Fexinidazole: Bradycardia-Causing Agents may enhance the arrhythmogenic effect of Fexinidazole. Risk X: Avoid combination

Fingolimod: Bradycardia-Causing Agents may enhance the bradycardic effect of Fingolimod. Management: Consult with the prescriber of any bradycardia-causing agent to see if the agent could be switched to an agent that does not cause bradycardia prior to initiating fingolimod. If combined, perform continuous ECG monitoring after the first fingolimod dose. Risk D: Consider therapy modification

Ivabradine: Bradycardia-Causing Agents may enhance the bradycardic effect of Ivabradine. Risk C: Monitor therapy

Kanamycin: Pyridostigmine may diminish the therapeutic effect of Kanamycin. Risk C: Monitor therapy

Lacosamide: Bradycardia-Causing Agents may enhance the AV-blocking effect of Lacosamide. Risk C: Monitor therapy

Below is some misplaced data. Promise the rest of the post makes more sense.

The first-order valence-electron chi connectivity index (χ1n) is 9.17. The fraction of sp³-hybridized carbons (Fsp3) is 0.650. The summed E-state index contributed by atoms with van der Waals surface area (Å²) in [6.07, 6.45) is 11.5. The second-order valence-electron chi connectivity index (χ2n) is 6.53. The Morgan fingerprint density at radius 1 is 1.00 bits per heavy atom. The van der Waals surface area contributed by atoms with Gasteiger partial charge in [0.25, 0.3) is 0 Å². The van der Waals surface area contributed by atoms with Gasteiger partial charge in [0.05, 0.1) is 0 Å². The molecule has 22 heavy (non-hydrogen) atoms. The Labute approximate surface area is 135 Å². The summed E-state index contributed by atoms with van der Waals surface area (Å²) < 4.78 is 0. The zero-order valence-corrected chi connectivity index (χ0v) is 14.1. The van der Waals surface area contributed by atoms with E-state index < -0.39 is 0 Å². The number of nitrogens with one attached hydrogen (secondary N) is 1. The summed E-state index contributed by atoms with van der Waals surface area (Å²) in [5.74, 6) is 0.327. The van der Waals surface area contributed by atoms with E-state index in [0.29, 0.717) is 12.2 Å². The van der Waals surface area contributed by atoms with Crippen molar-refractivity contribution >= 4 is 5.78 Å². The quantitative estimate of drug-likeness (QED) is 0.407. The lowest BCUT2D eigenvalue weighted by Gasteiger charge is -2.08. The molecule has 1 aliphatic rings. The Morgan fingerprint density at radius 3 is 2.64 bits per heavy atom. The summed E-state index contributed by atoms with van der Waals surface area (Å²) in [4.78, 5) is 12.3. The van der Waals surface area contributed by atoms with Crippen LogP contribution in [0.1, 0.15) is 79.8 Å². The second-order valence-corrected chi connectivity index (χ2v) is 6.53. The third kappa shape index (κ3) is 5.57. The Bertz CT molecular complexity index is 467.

Methocarbamol: May diminish the therapeutic effect of Pyridostigmine. Risk C: Monitor therapy

Midodrine: May enhance the bradycardic effect of Bradycardia-Causing Agents. Risk C: Monitor therapy

Neuromuscular-Blocking Agents (Nondepolarizing): Acetylcholinesterase Inhibitors may diminish the neuromuscular-blocking effect of Neuromuscular-Blocking Agents (Nondepolarizing). Risk C: Monitor therapy

Ozanimod: May enhance the bradycardic effect of Bradycardia-Causing Agents. Risk C: Monitor therapy

Ponesimod: Bradycardia-Causing Agents may enhance the bradycardic effect of Ponesimod. Management: Avoid coadministration of ponesimod with drugs that may cause bradycardia when possible. If combined, monitor heart rate closely and consider obtaining a cardiology consult. Do not initiate ponesimod in patients on beta-blockers if HR is less than 55 bpm. Risk D: Consider therapy modification

Siponimod: Bradycardia-Causing Agents may enhance the bradycardic effect of Siponimod. Management: Avoid coadministration of siponimod with drugs that may cause bradycardia. If combined, consider obtaining a cardiology consult regarding patient monitoring. Risk D: Consider therapy modification